Most Respondents Say That Strong Problem-Solving Skills is the Top Trait They Look For When Choosing an Outsourced Team to Work With
When creating an impactful and effective marketing campaign, one of the top elements marketers focus on is messaging that shows potential clients or customers that your service or product solves a pain point for them in a way no other product or service can. This carries over into the services provided by outsourced business process agencies and service providers. The ability to come at the challenges faced by their clients in unique and innovative ways that help maximize profitability is paramount to a service’s ability to stand out from the crowded landscape.
(On a scale of 1-7, 1 being the most important)
Strong problem-solving skills
Years of experience
Good time management skills
Positive online reviews/testimonials
Examples of previous work
With all the benefits and challenges involved with outsourcing, we wanted to gain more insight into the process businesses use to decide which service providers to work with and what traits seem to drive the decision forward or lead them to search elsewhere.
“When choosing an outsourcing provider, it’s assumed that they’ll take care of everything from the ground up. There should be no room for poor or bad work. Selecting a responsible outsourcing partner to manage projects, such as Tatvasoft, is a must-have because you will need to do less oversight on the task. This way, you’ll have more time to focus on your main business functions.”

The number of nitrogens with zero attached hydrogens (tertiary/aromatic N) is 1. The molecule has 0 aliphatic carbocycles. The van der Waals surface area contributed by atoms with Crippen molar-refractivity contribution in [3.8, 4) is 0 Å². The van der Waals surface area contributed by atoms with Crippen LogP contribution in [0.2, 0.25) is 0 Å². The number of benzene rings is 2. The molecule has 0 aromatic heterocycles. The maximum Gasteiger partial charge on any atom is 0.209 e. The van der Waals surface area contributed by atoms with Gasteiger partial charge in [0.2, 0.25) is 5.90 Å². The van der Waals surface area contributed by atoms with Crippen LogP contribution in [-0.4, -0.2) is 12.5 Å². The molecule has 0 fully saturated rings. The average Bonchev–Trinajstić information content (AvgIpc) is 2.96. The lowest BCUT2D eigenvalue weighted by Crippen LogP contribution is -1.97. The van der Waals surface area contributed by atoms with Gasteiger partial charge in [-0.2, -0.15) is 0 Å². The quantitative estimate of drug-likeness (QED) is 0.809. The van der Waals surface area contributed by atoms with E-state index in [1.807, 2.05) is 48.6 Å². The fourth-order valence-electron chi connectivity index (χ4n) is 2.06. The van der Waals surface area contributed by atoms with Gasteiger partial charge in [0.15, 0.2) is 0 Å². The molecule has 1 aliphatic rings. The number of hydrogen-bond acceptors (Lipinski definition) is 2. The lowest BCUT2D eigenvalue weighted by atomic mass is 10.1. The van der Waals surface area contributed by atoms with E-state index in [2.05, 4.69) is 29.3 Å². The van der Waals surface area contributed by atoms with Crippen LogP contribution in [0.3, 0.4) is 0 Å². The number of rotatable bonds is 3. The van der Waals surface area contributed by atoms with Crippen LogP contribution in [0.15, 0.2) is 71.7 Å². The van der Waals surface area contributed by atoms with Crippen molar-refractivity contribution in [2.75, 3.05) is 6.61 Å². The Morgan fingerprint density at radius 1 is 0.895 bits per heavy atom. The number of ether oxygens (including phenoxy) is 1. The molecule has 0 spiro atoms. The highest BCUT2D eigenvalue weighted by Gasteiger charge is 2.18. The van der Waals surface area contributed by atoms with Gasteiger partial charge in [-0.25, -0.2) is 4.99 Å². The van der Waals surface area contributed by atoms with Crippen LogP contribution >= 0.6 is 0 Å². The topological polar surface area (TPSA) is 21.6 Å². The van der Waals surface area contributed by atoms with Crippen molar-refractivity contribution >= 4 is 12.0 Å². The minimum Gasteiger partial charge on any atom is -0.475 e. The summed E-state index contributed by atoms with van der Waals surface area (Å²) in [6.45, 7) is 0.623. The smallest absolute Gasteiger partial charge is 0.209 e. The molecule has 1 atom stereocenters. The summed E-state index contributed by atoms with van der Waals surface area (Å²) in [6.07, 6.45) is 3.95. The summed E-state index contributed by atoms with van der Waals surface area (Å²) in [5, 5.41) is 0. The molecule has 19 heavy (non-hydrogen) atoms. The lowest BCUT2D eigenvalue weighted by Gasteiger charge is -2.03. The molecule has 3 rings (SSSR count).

—Dan Close, Founder & CEO, We Buy Houses in Kentucky
“When outsourcing digital marketing, it’s critical that the SEO specialist you select has experience working with numerous departments inside your company, including IT, marketing, customer support, and sales. If the SEO service provider does not communicate properly with the members of these teams, progression will be challenging. This is one of the reasons why an increasing number of firms are turning to SEO purchasing agents, who link companies with the expertise they want. When it comes to dealbreakers, a poor track record, a lack of due diligence and analysis, as well as a bad cultural fit or all red flags for me.”
—Abe Breuer, CEO & Owner, VIP To Go
“We usually look for the combination of resources and technology and the price and ability to meet deadlines. The biggest red flags we look for are no sample work or no clear roadmaps. In order to win your business, potential development partners need to see your portfolio. A company that claims to have the experience with what you want, but is unable to share any details, should be a major red flag.”
—Angus Chang, Co-Founder & Director, iupilon
69% of Small Businesses Don’t Plan to Outsource Any Business Processes in 2022